Tensile and compressive strengths of quasi-brittle materials such as rocks and concretes are often obtained indirectly from laboratory tests, for example, the Brazilian test and three-point bending for tensile strength and four-point bending and the scratch test for the compressive strength. Compared with the direct uniaxial tests, these tests have distinct advantages from the experimental standpoint, e.g., robustness or being non-destructive. Nevertheless, these tests are indirect since the stress states at the locations, where failure initiates and progresses, could be complex and non-uniform. Depending on the material properties and sample size, both the ductile mode, associated with crushing and decohesion of grains, and the brittle mode, associated with crack initiation and propagation, could be involved. Interpretation of the experimental results is therefore complicated by the progressive failure, manifested through the development of fracture process zones, and the existence of the dual failure modes.
Over the last two decades, discrete element method (DEM) has become an indispensable numerical tool to model the failure behaviors in quasi-brittle materials. Calibration of the material properties is a necessary step for DEM modeling of any engineering problems. Perhaps out of necessity for matching the experimental data, strength calibration in the literature is also sometime performed with the indirect test configurations, even though the direct tests are easier to interpret and to perform numerically. A long-standing well-known issue in DEM modeling with bonded spherical particles in random dense packing is that the ratio between the compressive and tensile strengths, as determined from the unconfined tests, are much lower than those of realistic values of rocks and concretes. We should then ask the questions: How are the failure mechanisms in the indirect tests affected by the low strength ratio? What are the differences in calibrating the material strengths of a particle assembly by using the indirect and direct tests?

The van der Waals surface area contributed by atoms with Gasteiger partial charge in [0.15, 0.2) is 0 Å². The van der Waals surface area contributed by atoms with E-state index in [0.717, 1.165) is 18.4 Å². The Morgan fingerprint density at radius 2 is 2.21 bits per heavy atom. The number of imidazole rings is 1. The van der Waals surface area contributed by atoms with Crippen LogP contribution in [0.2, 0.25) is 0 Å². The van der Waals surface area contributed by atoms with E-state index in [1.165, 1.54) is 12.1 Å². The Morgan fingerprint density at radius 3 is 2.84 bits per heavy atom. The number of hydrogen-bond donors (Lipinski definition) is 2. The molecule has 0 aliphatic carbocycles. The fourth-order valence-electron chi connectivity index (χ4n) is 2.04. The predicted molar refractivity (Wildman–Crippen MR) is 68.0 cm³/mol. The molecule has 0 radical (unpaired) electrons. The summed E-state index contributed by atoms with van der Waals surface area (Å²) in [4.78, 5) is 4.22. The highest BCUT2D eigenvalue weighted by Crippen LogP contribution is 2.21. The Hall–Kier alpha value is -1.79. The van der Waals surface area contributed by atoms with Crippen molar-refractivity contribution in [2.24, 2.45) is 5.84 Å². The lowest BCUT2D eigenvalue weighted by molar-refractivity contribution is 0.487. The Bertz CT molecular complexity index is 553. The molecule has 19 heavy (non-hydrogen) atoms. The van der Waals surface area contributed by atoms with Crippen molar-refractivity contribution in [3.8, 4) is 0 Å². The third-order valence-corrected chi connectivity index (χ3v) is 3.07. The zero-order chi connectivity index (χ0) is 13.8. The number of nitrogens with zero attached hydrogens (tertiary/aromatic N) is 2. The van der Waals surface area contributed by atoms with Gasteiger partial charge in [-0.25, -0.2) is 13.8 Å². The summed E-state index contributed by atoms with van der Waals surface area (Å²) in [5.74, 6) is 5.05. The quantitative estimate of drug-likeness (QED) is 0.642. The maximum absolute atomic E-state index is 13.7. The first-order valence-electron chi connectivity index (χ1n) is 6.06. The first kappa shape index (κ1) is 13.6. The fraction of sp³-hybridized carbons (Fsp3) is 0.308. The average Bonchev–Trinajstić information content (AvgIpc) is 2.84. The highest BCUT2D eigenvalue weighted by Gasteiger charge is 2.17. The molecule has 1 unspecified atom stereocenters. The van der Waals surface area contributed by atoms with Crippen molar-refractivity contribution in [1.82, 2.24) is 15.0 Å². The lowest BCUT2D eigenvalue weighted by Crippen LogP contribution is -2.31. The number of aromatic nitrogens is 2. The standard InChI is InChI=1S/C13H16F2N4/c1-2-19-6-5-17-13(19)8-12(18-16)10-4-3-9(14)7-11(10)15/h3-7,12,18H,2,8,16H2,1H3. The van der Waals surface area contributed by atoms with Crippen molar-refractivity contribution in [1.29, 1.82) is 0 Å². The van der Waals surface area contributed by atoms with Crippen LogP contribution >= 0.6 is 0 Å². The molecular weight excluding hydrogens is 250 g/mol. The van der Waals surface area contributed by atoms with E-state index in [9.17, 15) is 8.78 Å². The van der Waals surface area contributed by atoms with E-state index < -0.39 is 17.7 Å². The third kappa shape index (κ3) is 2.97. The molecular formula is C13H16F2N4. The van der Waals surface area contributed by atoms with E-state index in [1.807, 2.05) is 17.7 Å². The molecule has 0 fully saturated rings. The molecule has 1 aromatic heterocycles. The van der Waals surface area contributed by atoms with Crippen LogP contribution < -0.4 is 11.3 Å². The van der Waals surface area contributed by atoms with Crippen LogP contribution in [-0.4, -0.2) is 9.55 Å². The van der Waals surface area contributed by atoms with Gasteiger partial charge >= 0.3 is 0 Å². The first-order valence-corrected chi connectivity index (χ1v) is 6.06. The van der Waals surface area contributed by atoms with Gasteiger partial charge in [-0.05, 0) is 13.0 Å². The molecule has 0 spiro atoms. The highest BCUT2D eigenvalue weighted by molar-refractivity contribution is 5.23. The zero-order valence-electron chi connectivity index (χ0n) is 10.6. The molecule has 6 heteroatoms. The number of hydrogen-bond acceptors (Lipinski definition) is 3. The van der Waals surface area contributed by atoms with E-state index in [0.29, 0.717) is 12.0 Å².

In this study, the aforementioned four laboratory tests are investigated numerically using discrete element modeling (DEM). Specifically, we examine how the micro-scale material parameters and the geometrical configurations affect the macro-scale failure mechanisms, the transition between the brittle and ductile modes and consequently the material strengths. The numerical analysis is conducted using the DEM code PFC2D/3D. A novel displacement-softening contact model is formulated and implemented in PFC2D/3D to solve the issue of the low strength ratio. Dependence of the failure mechanisms on the material properties as well as the sample size, as consistent with experimental evidences, can now be reproduced in the numerical simulations. Outcome from this research could not only help better interpret the laboratory tests but also improve the material strength calibration for DEM modeling in general.
Dr. Haiying Huang
Dr. Susan Burns, Dr. David Frost, Dr. Leonid Germanovich, Dr. David McDowell (ME)